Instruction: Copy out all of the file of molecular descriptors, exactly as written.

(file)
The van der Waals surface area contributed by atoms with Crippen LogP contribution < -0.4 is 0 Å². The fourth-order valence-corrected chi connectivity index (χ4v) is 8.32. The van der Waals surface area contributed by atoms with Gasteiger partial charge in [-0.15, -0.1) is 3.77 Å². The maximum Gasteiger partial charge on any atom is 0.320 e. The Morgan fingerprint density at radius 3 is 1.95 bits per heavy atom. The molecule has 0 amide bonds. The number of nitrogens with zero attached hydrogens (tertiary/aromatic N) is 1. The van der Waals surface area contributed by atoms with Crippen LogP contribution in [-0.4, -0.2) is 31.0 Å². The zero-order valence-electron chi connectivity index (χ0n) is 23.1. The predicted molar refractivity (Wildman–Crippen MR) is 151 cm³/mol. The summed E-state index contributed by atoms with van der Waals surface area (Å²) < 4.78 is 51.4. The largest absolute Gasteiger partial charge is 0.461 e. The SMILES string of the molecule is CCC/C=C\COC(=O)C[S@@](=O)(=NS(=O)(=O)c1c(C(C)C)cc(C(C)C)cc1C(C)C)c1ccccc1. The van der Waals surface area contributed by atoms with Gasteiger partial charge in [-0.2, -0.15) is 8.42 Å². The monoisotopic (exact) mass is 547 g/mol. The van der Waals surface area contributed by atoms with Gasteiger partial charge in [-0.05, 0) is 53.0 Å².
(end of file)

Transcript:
The van der Waals surface area contributed by atoms with Crippen LogP contribution < -0.4 is 0 Å². The fourth-order valence-corrected chi connectivity index (χ4v) is 8.32. The van der Waals surface area contributed by atoms with Gasteiger partial charge in [-0.15, -0.1) is 3.77 Å². The maximum Gasteiger partial charge on any atom is 0.320 e. The Morgan fingerprint density at radius 3 is 1.95 bits per heavy atom. The molecule has 0 amide bonds. The number of nitrogens with zero attached hydrogens (tertiary/aromatic N) is 1. The van der Waals surface area contributed by atoms with Crippen LogP contribution in [-0.4, -0.2) is 31.0 Å². The zero-order valence-electron chi connectivity index (χ0n) is 23.1. The predicted molar refractivity (Wildman–Crippen MR) is 151 cm³/mol. The summed E-state index contributed by atoms with van der Waals surface area (Å²) < 4.78 is 51.4. The largest absolute Gasteiger partial charge is 0.461 e. The SMILES string of the molecule is CCC/C=C\COC(=O)C[S@@](=O)(=NS(=O)(=O)c1c(C(C)C)cc(C(C)C)cc1C(C)C)c1ccccc1. The van der Waals surface area contributed by atoms with Gasteiger partial charge in [-0.2, -0.15) is 8.42 Å². The monoisotopic (exact) mass is 547 g/mol. The van der Waals surface area contributed by atoms with Gasteiger partial charge in [-0.05, 0) is 53.0 Å².